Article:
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Friday, September 14, 2012

Stop sending template engines to the browser!

This article about client-side templating by Henrik Joreteg was quite interesting. In summary, it says don't send templates to the browser to be compiled and executed ... convert them to JavaScript functions that can be efficiently transfered to the browser and directly executed there.

Currently, Tapestry does virtually all of its markup rendering on the server ... but with the upcoming changes to Tapestry for 5.4, that may start to shift, with increasing amounts of the presentation being rendered in-browser.

I'm already mid-way through building a module structure for Tapestry and I'm quite pleased with what I have so far. Part of that infrastructure is the ability to compile CoffeeScript to JavaScript on the fly. The tapestry-core module will provide the basic infrastructure, and a new module will provide the actual runtime compiler.

I prefer for these kind of compilations and transformations to occur at runtime, rather than build time. It means no special build rules (in Maven or Gradle), no extra step when changing a file and reloading it in the browser, and it makes it easier in many ways for Tapestry to deliver the optimum bundle of compiled, aggregated, minified, and GZip-compressed JavaScript to the browser ... without having awkward conditionals and naming conventions to choose the correct version of each JavaScript file (not to mention ensuring that the minified version is derived from the correct non-minified version). Yes, there's a one-time startup cost, but that's always been a tradeoff I'm willing to make ... balanced by how much of Tapestry is lazy-loaded as needed.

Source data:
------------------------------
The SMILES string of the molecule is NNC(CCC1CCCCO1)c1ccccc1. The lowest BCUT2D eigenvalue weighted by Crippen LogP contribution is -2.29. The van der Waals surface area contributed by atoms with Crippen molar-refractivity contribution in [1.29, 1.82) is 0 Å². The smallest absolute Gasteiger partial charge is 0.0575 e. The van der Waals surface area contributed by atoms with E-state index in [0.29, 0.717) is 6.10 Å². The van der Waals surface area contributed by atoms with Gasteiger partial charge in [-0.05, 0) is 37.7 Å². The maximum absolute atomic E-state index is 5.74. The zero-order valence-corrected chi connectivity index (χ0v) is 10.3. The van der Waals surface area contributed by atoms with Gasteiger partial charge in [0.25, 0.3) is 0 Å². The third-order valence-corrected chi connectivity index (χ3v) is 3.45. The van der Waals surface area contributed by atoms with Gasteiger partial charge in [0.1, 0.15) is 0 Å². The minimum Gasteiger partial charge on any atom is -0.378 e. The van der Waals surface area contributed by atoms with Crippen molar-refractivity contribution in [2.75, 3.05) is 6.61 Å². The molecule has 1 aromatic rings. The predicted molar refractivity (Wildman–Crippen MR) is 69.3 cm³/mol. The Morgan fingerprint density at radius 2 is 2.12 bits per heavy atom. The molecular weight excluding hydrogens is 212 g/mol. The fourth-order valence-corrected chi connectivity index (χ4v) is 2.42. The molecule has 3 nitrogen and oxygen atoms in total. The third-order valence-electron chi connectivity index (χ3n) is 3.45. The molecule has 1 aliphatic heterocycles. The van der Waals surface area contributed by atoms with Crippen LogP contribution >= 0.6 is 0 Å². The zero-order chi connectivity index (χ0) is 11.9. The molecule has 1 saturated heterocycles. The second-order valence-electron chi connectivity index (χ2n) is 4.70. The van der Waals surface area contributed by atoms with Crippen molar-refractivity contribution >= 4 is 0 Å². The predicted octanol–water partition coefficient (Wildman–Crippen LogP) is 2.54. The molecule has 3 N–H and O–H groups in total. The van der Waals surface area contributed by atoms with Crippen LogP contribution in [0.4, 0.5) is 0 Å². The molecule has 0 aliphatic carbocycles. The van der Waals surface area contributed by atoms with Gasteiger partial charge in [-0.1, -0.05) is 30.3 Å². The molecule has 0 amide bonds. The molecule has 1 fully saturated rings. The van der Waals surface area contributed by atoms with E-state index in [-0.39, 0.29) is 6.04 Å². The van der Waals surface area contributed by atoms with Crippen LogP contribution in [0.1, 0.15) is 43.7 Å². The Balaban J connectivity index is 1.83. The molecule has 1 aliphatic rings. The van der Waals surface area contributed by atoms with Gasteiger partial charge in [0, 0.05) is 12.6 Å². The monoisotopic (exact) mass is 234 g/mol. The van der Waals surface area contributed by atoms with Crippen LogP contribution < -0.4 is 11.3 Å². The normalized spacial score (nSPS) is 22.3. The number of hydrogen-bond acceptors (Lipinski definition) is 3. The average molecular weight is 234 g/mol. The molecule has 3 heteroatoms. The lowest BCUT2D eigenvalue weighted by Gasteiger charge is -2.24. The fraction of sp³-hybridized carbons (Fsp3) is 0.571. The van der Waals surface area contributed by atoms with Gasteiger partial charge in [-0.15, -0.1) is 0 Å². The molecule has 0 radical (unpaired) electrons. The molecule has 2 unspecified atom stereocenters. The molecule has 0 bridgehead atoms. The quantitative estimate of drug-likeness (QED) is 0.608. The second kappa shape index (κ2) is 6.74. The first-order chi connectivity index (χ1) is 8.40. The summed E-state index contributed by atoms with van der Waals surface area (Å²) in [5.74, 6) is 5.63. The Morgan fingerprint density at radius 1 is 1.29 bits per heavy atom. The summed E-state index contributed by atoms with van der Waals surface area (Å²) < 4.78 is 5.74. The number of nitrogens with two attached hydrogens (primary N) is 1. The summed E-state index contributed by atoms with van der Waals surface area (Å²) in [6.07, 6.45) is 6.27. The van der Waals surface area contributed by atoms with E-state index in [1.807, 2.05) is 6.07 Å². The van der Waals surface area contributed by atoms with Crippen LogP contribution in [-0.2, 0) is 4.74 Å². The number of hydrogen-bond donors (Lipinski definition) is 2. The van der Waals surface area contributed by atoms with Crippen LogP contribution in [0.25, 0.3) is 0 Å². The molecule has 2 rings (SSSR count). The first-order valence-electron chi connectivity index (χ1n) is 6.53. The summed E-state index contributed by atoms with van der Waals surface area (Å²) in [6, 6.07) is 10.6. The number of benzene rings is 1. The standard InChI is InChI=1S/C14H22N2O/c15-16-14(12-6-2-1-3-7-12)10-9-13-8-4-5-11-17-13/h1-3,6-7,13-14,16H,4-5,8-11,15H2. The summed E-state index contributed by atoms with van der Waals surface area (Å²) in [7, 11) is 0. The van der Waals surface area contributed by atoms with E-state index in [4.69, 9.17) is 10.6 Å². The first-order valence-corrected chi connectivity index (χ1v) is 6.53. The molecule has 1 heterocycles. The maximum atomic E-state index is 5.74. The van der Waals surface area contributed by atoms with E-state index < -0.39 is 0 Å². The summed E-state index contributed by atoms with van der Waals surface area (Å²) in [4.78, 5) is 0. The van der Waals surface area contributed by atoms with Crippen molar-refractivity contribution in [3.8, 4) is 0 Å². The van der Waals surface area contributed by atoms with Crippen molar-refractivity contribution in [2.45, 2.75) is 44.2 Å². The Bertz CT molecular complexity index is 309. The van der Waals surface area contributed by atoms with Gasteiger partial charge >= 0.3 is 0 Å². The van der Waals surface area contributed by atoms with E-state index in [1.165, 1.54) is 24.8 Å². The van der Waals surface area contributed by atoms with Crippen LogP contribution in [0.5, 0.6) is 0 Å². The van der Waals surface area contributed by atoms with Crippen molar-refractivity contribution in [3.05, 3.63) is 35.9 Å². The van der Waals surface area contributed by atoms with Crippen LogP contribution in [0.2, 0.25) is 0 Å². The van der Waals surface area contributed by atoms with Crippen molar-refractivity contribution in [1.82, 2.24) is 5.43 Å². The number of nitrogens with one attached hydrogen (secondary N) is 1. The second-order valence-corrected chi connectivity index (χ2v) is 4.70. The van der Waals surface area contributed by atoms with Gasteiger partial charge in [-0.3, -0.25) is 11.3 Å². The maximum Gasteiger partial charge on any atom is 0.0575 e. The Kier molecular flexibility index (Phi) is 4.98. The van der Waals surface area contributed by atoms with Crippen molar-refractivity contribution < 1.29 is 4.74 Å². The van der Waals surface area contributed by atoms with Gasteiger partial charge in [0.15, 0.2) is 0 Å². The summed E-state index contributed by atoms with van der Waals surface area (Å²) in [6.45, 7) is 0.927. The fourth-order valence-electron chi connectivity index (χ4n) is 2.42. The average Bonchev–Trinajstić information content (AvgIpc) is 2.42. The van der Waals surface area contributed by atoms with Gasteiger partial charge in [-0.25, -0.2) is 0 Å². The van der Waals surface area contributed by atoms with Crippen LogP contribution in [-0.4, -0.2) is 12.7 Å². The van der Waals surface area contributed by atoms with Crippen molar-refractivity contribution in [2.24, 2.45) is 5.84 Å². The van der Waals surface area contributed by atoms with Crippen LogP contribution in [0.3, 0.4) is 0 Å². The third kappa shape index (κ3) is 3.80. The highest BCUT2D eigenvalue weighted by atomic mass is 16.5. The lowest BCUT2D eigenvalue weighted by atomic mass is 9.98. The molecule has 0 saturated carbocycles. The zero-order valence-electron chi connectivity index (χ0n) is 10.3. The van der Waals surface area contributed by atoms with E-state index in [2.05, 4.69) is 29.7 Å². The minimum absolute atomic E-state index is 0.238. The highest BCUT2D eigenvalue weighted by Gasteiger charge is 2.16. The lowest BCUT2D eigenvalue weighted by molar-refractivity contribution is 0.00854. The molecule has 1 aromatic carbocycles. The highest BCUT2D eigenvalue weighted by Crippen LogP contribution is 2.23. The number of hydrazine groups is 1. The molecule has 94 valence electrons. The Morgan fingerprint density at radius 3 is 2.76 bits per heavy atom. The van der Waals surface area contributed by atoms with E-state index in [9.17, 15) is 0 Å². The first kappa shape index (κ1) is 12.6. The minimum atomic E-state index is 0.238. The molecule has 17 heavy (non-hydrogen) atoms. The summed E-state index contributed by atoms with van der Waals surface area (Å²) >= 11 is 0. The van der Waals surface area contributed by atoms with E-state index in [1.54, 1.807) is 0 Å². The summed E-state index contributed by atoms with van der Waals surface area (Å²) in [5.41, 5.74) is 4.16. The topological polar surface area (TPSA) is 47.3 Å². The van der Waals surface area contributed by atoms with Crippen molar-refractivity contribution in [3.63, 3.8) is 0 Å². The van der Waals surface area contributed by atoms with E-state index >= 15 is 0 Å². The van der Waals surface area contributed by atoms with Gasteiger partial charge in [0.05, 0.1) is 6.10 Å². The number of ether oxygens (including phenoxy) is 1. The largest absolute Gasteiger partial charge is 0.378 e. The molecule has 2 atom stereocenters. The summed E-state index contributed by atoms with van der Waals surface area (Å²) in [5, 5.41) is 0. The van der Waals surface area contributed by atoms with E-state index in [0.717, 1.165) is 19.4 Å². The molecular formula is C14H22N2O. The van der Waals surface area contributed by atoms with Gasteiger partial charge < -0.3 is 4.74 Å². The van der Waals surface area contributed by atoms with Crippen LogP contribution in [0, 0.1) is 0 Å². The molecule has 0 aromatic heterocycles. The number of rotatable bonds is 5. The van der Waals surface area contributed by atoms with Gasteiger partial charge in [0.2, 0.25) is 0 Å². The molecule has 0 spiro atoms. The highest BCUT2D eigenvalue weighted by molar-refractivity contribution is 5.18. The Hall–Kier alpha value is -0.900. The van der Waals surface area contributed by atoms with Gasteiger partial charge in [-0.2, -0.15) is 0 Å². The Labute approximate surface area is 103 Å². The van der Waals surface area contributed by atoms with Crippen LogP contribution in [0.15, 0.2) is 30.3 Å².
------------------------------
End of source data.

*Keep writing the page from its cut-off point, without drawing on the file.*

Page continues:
However, the infrastructure is actually more flexible than that; it would be quite reasonable to do something like Henrick's solution: there's no reason why the infrastructure could not be used to read a template file and convert it to JavaScript source that can be exposed on the client as a module.

That raises another interesting idea; a template-as-a-module would then be a uniform way to package pure data (a JSON object bundle of properties) with the name of a module that renders that specific data into markup. That also opens up some terrific ways to have the server efficiently deliver updates to the client, in a data-focused way (rather than the markup-focused way provided by the Zone component). Combine that with server-push, and you have something really powerful brewing together!